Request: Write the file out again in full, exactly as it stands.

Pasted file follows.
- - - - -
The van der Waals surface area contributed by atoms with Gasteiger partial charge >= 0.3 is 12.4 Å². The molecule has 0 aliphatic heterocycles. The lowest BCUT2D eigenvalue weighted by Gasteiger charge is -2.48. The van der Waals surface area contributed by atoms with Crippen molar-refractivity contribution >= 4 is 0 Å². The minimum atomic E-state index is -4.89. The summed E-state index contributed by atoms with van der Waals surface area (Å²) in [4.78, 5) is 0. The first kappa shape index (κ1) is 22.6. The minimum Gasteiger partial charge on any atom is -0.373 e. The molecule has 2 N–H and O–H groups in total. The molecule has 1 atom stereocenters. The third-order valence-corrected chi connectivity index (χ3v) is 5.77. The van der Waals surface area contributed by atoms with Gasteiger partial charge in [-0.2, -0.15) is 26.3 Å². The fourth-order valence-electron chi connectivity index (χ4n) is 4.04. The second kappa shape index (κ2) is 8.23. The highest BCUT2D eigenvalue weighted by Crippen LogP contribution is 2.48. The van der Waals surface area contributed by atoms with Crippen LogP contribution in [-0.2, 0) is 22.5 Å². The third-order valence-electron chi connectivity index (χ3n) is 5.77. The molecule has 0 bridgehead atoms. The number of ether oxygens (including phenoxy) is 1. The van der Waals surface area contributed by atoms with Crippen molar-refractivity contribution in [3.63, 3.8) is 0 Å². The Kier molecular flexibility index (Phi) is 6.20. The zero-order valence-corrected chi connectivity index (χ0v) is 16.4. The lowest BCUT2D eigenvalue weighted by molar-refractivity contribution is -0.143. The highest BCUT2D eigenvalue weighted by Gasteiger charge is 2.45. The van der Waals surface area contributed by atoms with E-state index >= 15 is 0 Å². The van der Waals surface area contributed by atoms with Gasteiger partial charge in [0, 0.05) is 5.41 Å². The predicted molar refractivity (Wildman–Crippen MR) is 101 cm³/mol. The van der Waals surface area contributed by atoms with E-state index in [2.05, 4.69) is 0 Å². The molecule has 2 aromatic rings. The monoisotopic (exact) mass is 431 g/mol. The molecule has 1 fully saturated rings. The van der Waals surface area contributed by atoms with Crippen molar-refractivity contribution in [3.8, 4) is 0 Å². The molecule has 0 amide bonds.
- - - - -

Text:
The van der Waals surface area contributed by atoms with Gasteiger partial charge >= 0.3 is 12.4 Å². The molecule has 0 aliphatic heterocycles. The lowest BCUT2D eigenvalue weighted by Gasteiger charge is -2.48. The van der Waals surface area contributed by atoms with Crippen molar-refractivity contribution >= 4 is 0 Å². The minimum atomic E-state index is -4.89. The summed E-state index contributed by atoms with van der Waals surface area (Å²) in [4.78, 5) is 0. The first kappa shape index (κ1) is 22.6. The minimum Gasteiger partial charge on any atom is -0.373 e. The molecule has 2 N–H and O–H groups in total. The molecule has 1 atom stereocenters. The third-order valence-corrected chi connectivity index (χ3v) is 5.77. The van der Waals surface area contributed by atoms with Gasteiger partial charge in [-0.2, -0.15) is 26.3 Å². The fourth-order valence-electron chi connectivity index (χ4n) is 4.04. The second kappa shape index (κ2) is 8.23. The highest BCUT2D eigenvalue weighted by Crippen LogP contribution is 2.48. The van der Waals surface area contributed by atoms with Crippen LogP contribution in [-0.2, 0) is 22.5 Å². The third-order valence-electron chi connectivity index (χ3n) is 5.77. The molecule has 0 bridgehead atoms. The number of ether oxygens (including phenoxy) is 1. The van der Waals surface area contributed by atoms with Crippen molar-refractivity contribution in [3.63, 3.8) is 0 Å². The Kier molecular flexibility index (Phi) is 6.20. The zero-order valence-corrected chi connectivity index (χ0v) is 16.4. The lowest BCUT2D eigenvalue weighted by molar-refractivity contribution is -0.143. The highest BCUT2D eigenvalue weighted by Gasteiger charge is 2.45. The van der Waals surface area contributed by atoms with E-state index >= 15 is 0 Å². The van der Waals surface area contributed by atoms with Gasteiger partial charge in [0, 0.05) is 5.41 Å². The predicted molar refractivity (Wildman–Crippen MR) is 101 cm³/mol. The van der Waals surface area contributed by atoms with E-state index in [2.05, 4.69) is 0 Å². The molecule has 2 aromatic rings. The monoisotopic (exact) mass is 431 g/mol. The molecule has 1 fully saturated rings. The van der Waals surface area contributed by atoms with Crippen molar-refractivity contribution in [3.8, 4) is 0 Å². The molecule has 0 amide bonds.